Other Hollywood media was more modest. Netflix’s Homemade invited stars of international cinema to make short films with whatever cameras were available under the protocols for film shoots in their location. With a few notable exceptions, the results were little more than media elites fumbling within the bubbles of their own privilege. Rachel Morrison’s The Lucky Ones (United States, 2020), as an example, is a self-indulgent lament about being denied the privilege of giving her children what she defines as a “normal” childhood. Her film retreats from reality into comforting nostalgia, as her family enjoys the safety of a private beach house. Her film evokes the melancholia of the Wuhan drone videos. Other episodes of Homemade actually employ professional drones, suggesting that acculturation to access to the “big and high” might be difficult to shake.

In contrast, Ladima Foundation’s African Women in the Time of COVID (2020) is a collection of ten short films, made by women across the Continent on their experiences during the pandemic.[12] It resulted from a competition in partnership with DW Akademie, which received nearly 200 submissions in June 2020. Ladima creates platforms for women to convey perspectives that VOD corporations like Netflix might overlook. In fact, the Pan-African not-for-profit supports, trains, and mentors women in creative industries.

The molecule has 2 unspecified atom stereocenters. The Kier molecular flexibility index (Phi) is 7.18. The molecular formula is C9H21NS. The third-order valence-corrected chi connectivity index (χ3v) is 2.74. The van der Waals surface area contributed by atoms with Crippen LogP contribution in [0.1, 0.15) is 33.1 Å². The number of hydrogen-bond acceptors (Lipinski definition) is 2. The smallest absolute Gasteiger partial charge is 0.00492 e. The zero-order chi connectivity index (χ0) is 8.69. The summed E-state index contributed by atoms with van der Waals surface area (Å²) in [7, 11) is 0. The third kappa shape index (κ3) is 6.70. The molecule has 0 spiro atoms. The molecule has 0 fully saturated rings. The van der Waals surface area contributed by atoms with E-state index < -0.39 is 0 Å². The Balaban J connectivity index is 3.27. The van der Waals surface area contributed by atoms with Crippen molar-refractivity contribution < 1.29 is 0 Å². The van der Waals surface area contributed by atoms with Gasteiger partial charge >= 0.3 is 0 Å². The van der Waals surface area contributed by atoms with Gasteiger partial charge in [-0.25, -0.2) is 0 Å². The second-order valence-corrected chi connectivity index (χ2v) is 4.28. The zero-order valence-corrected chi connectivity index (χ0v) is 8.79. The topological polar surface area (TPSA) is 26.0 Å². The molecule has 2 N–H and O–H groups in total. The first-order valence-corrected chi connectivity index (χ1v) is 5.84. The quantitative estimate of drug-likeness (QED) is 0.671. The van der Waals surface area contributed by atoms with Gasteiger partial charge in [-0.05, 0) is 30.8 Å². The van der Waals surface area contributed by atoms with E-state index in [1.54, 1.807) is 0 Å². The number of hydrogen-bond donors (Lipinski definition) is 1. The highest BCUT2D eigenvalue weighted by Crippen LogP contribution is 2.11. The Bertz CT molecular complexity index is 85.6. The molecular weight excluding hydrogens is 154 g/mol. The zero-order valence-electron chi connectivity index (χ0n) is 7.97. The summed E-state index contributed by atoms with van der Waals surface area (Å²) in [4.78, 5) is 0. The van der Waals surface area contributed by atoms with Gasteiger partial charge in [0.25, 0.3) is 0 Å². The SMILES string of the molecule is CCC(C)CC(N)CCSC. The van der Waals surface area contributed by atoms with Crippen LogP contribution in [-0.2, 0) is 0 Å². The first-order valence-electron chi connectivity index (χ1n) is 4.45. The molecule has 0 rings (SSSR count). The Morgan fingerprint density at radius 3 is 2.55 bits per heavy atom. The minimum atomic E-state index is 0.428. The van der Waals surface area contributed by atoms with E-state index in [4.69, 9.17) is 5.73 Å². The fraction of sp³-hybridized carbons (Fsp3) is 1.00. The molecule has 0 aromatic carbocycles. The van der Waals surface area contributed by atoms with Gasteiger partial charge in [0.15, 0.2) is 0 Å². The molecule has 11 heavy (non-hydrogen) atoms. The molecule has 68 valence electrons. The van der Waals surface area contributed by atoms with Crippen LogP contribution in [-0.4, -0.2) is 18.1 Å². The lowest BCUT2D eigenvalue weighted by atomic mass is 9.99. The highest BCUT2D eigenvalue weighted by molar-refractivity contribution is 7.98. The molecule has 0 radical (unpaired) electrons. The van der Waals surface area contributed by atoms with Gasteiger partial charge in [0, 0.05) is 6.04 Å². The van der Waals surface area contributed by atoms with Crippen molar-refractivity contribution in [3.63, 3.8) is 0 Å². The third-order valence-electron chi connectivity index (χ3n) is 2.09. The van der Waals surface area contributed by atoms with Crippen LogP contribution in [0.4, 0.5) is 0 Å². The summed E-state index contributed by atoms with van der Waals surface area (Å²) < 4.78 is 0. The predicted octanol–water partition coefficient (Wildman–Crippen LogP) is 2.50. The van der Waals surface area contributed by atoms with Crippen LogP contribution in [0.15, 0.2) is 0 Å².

The short films reflect upon the cumulative effects of tiny, incremental, everyday changes to women’s lives that can erupt in dangers other than infection. They delve deeply into issues entangled with the virus but often missed by “big and high” media. For their short two-minute duration, the films focus on the resilience of African women under pressures unimaginable to Larraín’s buddies. “African women face significant social, economic and political vulnerabilities,” an opening intertitle explains:

“These issues became critical during the COVID-19 pandemic lockdown, and female creatives across Africa documented these dangers African women face with maternal childcare, domestic violence, rape and the loss of livelihoods. These selected films provide us with a window into the soul of Africa, a call to all that Africa can only succeed when women thrive.”